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SPECULATION THE STARKILLER: How Does it Work? Iron - Science Fact May Actually Inform Science Fiction

Discussion in 'Star Wars: The Force Awakens' started by WeWhoSurvived, Oct 5, 2015.

  1. Yoda 2

    Yoda 2 Rebel Official

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    Yes! And in that Rebels episode too. That star destroyer took the ship right out of hyperspace. So the ship could possibly control hyperspace from outside of it controlling the direction of the giant plasma beam. Nice!
    --- Double Post Merged, Nov 28, 2015 ---
    Same blue atmosphere...

    image.png image.png
     
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  2. WeWhoSurvived

    WeWhoSurvived Rebel Commander

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    The Dec. 2nd Rolling Stone article reports the Starkiller was also unofficially called a "Sunsucker" by the filmmakers.

    And just a few days ago there was a very interesting discussion about iron and stellar death on an Astronomy Reddit page here. It's almost like that OP was trying to fit it into Star Wars because iron is known to "suck" the energy of a star once it begins to produce it.
     
  3. AstromechRecords

    AstromechRecords Jedi General

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    "Stellar" ?
     
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  4. WeWhoSurvived

    WeWhoSurvived Rebel Commander

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    stellar.PNG
     

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  5. AstromechRecords

    AstromechRecords Jedi General

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    So we would have the same IN-Universe physics as the real-worlds of Star Wars, since it's in A GALAXY, not "In another universe..."
     
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  6. WeWhoSurvived

    WeWhoSurvived Rebel Commander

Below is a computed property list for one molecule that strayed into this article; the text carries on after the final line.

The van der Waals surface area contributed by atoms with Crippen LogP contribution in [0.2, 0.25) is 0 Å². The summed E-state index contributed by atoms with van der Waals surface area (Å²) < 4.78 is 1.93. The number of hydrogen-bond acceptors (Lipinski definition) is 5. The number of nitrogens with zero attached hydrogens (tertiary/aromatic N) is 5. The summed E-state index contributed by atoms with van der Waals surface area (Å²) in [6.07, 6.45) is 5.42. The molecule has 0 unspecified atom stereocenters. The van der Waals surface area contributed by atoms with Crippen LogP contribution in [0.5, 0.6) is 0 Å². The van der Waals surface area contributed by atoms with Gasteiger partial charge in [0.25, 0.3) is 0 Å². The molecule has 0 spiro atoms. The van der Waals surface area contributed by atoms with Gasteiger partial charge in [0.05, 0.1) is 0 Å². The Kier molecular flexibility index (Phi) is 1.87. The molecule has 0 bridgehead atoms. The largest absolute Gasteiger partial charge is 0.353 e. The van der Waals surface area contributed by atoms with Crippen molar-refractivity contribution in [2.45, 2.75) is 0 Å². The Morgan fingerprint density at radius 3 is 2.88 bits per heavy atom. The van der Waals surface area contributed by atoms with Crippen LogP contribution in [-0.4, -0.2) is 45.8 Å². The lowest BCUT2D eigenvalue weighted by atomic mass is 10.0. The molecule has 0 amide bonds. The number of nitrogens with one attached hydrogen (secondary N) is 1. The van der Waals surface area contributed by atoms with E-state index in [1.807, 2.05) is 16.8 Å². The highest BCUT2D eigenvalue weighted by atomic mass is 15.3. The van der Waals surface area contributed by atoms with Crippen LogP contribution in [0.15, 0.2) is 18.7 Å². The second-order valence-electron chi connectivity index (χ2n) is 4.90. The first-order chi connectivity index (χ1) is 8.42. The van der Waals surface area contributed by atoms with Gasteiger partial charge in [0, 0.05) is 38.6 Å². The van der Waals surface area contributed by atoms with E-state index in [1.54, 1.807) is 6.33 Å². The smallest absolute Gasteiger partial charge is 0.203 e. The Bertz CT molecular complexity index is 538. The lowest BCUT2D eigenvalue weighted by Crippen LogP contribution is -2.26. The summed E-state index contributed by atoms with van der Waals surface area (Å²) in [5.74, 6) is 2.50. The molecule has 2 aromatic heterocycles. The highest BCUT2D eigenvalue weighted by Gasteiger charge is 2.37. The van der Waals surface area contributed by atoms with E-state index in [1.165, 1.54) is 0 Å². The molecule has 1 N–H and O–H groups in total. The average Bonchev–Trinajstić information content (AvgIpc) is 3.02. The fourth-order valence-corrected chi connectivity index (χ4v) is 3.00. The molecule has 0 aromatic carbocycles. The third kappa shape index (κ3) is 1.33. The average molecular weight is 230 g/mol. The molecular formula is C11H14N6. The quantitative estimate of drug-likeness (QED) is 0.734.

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    Yeah, I'm thinking some in-universe physics are similar to ours to some degree, and that's why I made this post—because sci-fi fact can be useful serve to inform fiction, even Star Wars (more so in Star Trek), even though there is no drag or sound in space, blah blah. Still, you can't just pull something out of left field and expect audiences to swallow it as automatically plausible. I'm sure they're going to be careful with any types of in-universe explanations of the Force and technologies, especially following the lessons learned with the midi-chlorians embellishment disaster. They know fans are extremely picky. Even though it's sci-fi fantasy fiction, some story elements need to be explainable. At least to some degree. Like, proton torpedos were described as necessary to destroy the first Death Star, not blasters, because the exhaust port was "ray-shielded." That's taken right out of General Dodonna's Death Star attack plan scene in ANH. For the second Death Star, it looked as if Wedge used proton torpedoes to destroy the power regulator while it sounded like (and looked like) Lando simply used the Falcon's forward blasters to destroy the power generator. Like logical cause and effect with in-universe laws of physics and weapons obeyed ... nothing exotic had to be cooked up and these things can be talked about and then visually backed up, whereas midi-chlorians can't be seen. Nonetheless, because it's sci-fi fantasy, they still have a very long leash. There's the Force, which will likely be expanded upon in scope and power and who uses it and how it's awakening. There are crystals in canon, the planet Ilum, lightsabers, blah blah. They can make up as much shiz they want to and likely will to further expand the scope of the Force without getting too technical. But they can't skirt all explanations. Some exposition will be necessary.